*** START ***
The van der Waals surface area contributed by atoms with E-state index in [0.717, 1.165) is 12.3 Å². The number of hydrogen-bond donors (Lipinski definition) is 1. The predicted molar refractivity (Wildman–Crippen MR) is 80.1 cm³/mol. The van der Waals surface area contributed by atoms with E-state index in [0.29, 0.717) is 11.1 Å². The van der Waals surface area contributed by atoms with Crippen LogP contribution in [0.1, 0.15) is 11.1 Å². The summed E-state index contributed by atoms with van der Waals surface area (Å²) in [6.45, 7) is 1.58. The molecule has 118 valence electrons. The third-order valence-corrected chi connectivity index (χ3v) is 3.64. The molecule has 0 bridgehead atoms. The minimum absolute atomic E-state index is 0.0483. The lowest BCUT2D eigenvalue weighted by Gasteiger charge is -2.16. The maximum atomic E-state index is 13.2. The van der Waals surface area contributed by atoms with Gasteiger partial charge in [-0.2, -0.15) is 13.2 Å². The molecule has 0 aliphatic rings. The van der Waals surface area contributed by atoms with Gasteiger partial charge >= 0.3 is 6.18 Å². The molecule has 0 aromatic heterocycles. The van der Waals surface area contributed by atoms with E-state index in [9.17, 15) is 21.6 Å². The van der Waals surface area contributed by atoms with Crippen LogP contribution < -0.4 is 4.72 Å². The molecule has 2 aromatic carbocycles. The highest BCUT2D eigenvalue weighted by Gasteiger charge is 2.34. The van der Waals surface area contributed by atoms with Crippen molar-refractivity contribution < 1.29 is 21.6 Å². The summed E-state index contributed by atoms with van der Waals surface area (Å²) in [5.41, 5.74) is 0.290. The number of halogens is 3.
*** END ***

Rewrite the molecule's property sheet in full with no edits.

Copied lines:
The van der Waals surface area contributed by atoms with E-state index in [0.717, 1.165) is 12.3 Å². The number of hydrogen-bond donors (Lipinski definition) is 1. The predicted molar refractivity (Wildman–Crippen MR) is 80.1 cm³/mol. The van der Waals surface area contributed by atoms with E-state index in [0.29, 0.717) is 11.1 Å². The van der Waals surface area contributed by atoms with Crippen LogP contribution in [0.1, 0.15) is 11.1 Å². The summed E-state index contributed by atoms with van der Waals surface area (Å²) in [6.45, 7) is 1.58. The molecule has 118 valence electrons. The third-order valence-corrected chi connectivity index (χ3v) is 3.64. The molecule has 0 bridgehead atoms. The minimum absolute atomic E-state index is 0.0483. The lowest BCUT2D eigenvalue weighted by Gasteiger charge is -2.16. The maximum atomic E-state index is 13.2. The van der Waals surface area contributed by atoms with Gasteiger partial charge in [-0.2, -0.15) is 13.2 Å². The molecule has 0 aliphatic rings. The van der Waals surface area contributed by atoms with Gasteiger partial charge >= 0.3 is 6.18 Å². The molecule has 0 aromatic heterocycles. The van der Waals surface area contributed by atoms with E-state index in [9.17, 15) is 21.6 Å². The van der Waals surface area contributed by atoms with Crippen LogP contribution < -0.4 is 4.72 Å². The molecule has 2 aromatic carbocycles. The highest BCUT2D eigenvalue weighted by Gasteiger charge is 2.34. The van der Waals surface area contributed by atoms with Crippen molar-refractivity contribution < 1.29 is 21.6 Å². The summed E-state index contributed by atoms with van der Waals surface area (Å²) in [5.41, 5.74) is 0.290. The number of halogens is 3.